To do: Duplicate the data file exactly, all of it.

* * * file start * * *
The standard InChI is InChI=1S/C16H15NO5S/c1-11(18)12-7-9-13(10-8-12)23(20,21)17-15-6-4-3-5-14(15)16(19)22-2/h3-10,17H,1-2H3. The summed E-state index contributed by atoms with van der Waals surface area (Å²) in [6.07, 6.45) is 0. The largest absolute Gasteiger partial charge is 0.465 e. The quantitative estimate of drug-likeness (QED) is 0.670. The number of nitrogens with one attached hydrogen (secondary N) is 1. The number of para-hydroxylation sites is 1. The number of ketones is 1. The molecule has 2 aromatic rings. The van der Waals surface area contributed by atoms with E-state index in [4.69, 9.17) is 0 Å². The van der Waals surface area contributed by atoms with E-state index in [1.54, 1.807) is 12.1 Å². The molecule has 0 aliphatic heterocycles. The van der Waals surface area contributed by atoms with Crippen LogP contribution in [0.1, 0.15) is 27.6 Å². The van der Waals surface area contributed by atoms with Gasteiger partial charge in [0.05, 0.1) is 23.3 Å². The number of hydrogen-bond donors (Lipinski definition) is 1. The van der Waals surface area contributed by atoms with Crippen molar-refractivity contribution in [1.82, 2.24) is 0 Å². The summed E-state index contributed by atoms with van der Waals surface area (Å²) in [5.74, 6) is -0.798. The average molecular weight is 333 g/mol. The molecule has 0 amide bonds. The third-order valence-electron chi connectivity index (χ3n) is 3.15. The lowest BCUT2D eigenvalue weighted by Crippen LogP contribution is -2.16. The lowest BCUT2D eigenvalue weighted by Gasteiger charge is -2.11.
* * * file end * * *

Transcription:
The standard InChI is InChI=1S/C16H15NO5S/c1-11(18)12-7-9-13(10-8-12)23(20,21)17-15-6-4-3-5-14(15)16(19)22-2/h3-10,17H,1-2H3. The summed E-state index contributed by atoms with van der Waals surface area (Å²) in [6.07, 6.45) is 0. The largest absolute Gasteiger partial charge is 0.465 e. The quantitative estimate of drug-likeness (QED) is 0.670. The number of nitrogens with one attached hydrogen (secondary N) is 1. The number of para-hydroxylation sites is 1. The number of ketones is 1. The molecule has 2 aromatic rings. The van der Waals surface area contributed by atoms with E-state index in [4.69, 9.17) is 0 Å². The van der Waals surface area contributed by atoms with E-state index in [1.54, 1.807) is 12.1 Å². The molecule has 0 aliphatic heterocycles. The van der Waals surface area contributed by atoms with Crippen LogP contribution in [0.1, 0.15) is 27.6 Å². The van der Waals surface area contributed by atoms with Gasteiger partial charge in [0.05, 0.1) is 23.3 Å². The number of hydrogen-bond donors (Lipinski definition) is 1. The van der Waals surface area contributed by atoms with Crippen molar-refractivity contribution in [1.82, 2.24) is 0 Å². The summed E-state index contributed by atoms with van der Waals surface area (Å²) in [5.74, 6) is -0.798. The average molecular weight is 333 g/mol. The molecule has 0 amide bonds. The third-order valence-electron chi connectivity index (χ3n) is 3.15. The lowest BCUT2D eigenvalue weighted by Crippen LogP contribution is -2.16. The lowest BCUT2D eigenvalue weighted by Gasteiger charge is -2.11.